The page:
Eargo is a direct-to-consumer hearing aid company that manufactures an invisible in the canal hearing aid that was actually designed by an ear-nose-throat (ENT) doctor. The company was started in 2011 and began selling their hearing aids in 2015. Eargo targets people with mild to moderate high-frequency hearing loss who do not have access to or do not want to visit a hearing healthcare professional.
Here, I take a closer look at the pros and cons of Eargo.
Pros of Eargo Hearing Aids
1. Good company with nice customer support. The online ordering process was easy, and the Eargo support personnel that I spoke with was knowledgeable and user-centered. I intentionally sent in an asymmetrical hearing test and they called him to let him know they did not think he would achieve benefit in his left ear since it was out of their frequency range.
2. Invisibility. Eargo hearing aids are virtually invisible when inserted into the ear canal correctly.
3. Rechargeable. Eargo hearing aids are rechargeable, and as far as we know, are the only rechargeable invisible in canal hearing aids on the market. Eargo’s charging port is actually really unique as well. The case itself can be charged, and then the hearing aids can charge within that case without the need to be plugged into a wall.
4. Comfort. I tried the devices myself and found them to be quite comfortable. I found the right hearing aid to be more comfortable than the left, and attributed that to potentially different canal anatomies in each ear. Comfort will depend on each individual’s ear canal shape.
5. Convenience. You do not need to visit a hearing healthcare professional to get Eargo devices. Simply order online or call their support center – even if you’ve never had a hearing test. Ordering is easy, and shipping is extremely quick.
6. Noise Reduction. Noise reduction features in hearing aids reduce the level of amplification in noisy environments to make the sound levels more tolerable for the wearer. After our tests, Eargo devices were able to reduce the noise by 4 decibels.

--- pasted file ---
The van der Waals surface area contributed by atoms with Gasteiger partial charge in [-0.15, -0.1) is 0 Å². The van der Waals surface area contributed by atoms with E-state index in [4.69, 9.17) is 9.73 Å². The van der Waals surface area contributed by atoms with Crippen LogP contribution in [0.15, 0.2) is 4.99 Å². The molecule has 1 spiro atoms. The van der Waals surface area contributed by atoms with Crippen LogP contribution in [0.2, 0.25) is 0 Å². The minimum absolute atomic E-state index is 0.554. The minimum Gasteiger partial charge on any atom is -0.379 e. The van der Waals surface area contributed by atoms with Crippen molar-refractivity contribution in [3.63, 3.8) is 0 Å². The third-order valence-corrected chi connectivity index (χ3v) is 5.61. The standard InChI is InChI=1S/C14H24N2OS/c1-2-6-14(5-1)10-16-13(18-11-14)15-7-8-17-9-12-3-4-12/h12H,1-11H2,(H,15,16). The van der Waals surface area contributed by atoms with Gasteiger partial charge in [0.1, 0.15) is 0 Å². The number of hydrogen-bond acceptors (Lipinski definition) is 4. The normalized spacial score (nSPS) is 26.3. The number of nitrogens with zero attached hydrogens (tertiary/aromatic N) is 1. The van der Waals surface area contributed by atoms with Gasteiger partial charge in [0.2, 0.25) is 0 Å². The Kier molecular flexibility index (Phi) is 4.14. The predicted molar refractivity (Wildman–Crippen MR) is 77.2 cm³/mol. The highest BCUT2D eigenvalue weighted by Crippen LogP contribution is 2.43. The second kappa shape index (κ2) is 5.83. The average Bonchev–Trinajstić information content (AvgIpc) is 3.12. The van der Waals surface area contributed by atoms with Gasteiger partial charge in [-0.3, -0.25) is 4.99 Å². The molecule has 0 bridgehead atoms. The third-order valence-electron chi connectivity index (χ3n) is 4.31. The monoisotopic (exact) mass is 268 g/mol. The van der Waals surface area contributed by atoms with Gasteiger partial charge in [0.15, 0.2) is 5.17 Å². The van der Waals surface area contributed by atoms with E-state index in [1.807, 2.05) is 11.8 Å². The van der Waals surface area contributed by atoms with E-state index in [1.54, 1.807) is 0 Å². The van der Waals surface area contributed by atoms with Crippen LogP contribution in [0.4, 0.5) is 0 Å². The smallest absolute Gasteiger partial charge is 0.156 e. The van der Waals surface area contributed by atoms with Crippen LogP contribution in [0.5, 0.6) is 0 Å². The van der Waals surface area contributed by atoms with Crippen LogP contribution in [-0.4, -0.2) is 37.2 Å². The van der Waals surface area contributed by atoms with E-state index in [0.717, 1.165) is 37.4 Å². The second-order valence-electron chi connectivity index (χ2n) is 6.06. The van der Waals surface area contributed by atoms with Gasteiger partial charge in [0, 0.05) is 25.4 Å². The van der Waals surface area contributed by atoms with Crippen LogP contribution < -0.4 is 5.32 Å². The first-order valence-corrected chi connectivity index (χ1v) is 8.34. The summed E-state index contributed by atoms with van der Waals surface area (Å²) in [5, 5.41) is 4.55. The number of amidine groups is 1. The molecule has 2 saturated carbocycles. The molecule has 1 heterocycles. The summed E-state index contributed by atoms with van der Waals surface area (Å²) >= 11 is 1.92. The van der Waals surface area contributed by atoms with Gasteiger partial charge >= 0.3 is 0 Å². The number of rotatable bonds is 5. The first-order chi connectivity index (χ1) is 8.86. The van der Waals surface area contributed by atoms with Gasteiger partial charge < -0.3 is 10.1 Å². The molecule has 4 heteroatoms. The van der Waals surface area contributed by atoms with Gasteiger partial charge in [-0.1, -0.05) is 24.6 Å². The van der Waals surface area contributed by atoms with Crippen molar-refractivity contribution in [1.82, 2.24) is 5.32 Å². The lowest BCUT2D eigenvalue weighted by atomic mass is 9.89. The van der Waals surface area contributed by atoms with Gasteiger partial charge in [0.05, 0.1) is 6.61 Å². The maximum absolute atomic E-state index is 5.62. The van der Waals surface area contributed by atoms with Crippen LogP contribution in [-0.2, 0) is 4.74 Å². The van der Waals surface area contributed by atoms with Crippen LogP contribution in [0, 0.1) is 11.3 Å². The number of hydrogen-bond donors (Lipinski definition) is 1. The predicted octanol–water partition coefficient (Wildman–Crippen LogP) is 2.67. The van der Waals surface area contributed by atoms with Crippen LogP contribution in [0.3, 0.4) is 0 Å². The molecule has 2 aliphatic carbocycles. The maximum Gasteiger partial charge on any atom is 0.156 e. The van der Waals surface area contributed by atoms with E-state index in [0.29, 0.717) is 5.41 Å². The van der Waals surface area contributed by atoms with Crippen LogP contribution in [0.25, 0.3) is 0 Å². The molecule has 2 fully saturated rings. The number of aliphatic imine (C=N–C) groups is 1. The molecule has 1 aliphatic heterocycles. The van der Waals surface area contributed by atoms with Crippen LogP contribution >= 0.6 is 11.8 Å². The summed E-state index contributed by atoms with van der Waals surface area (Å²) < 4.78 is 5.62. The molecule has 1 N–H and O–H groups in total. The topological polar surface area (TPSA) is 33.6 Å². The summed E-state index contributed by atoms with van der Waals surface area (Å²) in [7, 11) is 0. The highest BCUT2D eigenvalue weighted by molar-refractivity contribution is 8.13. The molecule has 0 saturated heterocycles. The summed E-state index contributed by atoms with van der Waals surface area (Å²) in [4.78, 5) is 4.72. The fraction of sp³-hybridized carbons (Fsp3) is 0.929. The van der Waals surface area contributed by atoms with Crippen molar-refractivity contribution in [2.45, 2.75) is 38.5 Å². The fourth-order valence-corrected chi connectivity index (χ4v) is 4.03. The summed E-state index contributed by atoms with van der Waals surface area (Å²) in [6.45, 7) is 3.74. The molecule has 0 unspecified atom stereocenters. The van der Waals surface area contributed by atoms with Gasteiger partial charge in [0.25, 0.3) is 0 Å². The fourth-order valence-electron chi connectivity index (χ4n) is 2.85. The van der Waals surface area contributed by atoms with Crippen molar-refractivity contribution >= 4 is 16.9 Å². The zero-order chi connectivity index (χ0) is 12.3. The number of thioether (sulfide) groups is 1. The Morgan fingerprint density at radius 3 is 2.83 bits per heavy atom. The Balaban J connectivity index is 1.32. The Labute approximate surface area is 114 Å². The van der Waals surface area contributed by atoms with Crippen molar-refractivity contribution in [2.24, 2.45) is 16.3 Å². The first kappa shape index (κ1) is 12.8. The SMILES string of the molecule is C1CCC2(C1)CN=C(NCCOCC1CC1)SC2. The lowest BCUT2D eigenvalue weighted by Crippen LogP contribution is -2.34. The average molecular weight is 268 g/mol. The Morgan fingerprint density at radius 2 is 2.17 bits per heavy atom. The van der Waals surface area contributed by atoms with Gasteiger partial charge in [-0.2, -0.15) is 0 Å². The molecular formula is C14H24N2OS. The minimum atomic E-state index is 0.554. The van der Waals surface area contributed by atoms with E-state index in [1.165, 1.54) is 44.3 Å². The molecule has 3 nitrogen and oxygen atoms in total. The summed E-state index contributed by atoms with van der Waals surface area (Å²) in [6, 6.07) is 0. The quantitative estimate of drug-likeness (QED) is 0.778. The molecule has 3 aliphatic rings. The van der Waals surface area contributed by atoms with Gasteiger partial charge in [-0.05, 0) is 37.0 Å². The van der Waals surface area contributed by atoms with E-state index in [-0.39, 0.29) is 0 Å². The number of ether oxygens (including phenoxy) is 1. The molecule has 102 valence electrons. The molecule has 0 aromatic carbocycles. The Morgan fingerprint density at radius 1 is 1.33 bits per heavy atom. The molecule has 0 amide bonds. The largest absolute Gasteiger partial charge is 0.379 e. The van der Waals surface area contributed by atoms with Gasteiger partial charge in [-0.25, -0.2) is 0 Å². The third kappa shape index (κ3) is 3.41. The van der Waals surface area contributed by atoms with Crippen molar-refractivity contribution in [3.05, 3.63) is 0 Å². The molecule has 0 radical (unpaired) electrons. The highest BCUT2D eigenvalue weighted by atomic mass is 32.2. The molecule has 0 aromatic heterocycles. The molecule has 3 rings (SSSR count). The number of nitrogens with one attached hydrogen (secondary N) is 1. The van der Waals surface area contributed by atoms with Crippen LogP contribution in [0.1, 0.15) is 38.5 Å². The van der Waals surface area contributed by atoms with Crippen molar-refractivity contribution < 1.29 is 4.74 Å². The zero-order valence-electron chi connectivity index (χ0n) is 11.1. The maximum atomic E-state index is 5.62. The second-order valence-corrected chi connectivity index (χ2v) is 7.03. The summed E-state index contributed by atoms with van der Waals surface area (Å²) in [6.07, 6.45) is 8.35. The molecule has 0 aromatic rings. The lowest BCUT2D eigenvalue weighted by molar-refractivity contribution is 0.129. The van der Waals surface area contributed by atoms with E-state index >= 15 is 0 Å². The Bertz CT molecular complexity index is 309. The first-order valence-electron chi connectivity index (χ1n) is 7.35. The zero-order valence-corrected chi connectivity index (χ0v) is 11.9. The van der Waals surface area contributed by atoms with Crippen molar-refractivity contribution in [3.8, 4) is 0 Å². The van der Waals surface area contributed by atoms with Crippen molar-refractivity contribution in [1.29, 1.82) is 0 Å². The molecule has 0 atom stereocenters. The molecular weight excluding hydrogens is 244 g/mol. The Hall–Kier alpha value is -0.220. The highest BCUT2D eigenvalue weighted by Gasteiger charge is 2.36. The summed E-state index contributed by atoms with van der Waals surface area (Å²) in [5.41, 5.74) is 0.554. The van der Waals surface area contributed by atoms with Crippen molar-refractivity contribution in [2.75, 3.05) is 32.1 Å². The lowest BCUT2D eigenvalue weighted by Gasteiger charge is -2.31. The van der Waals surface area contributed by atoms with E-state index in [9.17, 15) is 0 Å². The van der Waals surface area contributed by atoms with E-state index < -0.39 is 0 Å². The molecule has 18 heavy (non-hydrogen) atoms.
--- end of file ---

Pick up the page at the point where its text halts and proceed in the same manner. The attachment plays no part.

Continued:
7. Low initial cost. For about $2,000, you can get the two devices, the charging port and all accessories delivered straight to your door. This price also includes email and phone support. Financing options are also available.
Cons of Eargo Hearing Aids
1. No proper hearing evaluation required. This is worrisome because some hearing losses are the cause of a benign (such as earwax buildup) or serious (tumor on the auditory nerve) underlying condition. When our asymmetrical hearing test was sent in, the company did call to say that we would probably not get benefit in that ear. However, they should have focused on recommending us to see an ENT doctor to determine if there was another medical issue present.
2. Only sold in pairs. If you have hearing loss in just one ear (unilateral hearing loss) or have a hearing loss that is outside of their range in one ear, you are still required to buy both hearing aids.
3. Long-term cost. Eargo devices have a one-year warranty, so if anything goes wrong in that 12-month period, you can simply return the devices and the company will send you new ones. Outside of this 12-month period, if your devices stop working, you will need to shell out an additional $2,000 for a completely new set (even if only one breaks, as the company only sells the aids in pairs).
4. Extra accessories are quite expensive. If you lose any accessories and need replacements, they are quite expensive. A new charger will cost you $400, extra flexi-fibers will cost you $40, and wax traps are $25.
5. Limited fit range. If you have a low frequency hearing loss, you are not a good candidate for Eargo devices. If you have a severe hearing loss in the high frequencies, you are also not a good candidate. This leaves out a large hunk of the population of people who could benefit from hearing aids.
6. Not custom programmable. This is the most important con on this list. In order for hearing aids to work well, they need to be custom programmed to your unique hearing loss prescription. By not allowing these aids to be custom programmable, a huge deficit in benefit exists. The only way to get full benefit from hearing aids is to use real ear measures to ensure the aids are emitting the frequencies that match your hearing loss.
7. No standard outcome measure. The only way to truly determine how much benefit a person is getting from their hearing aids is through standard outcome measures. The company could remedy this by giving standardized and research-based subjective assessments based on wearer’s hearing before they start using Eargo and after their 45-day fitting period.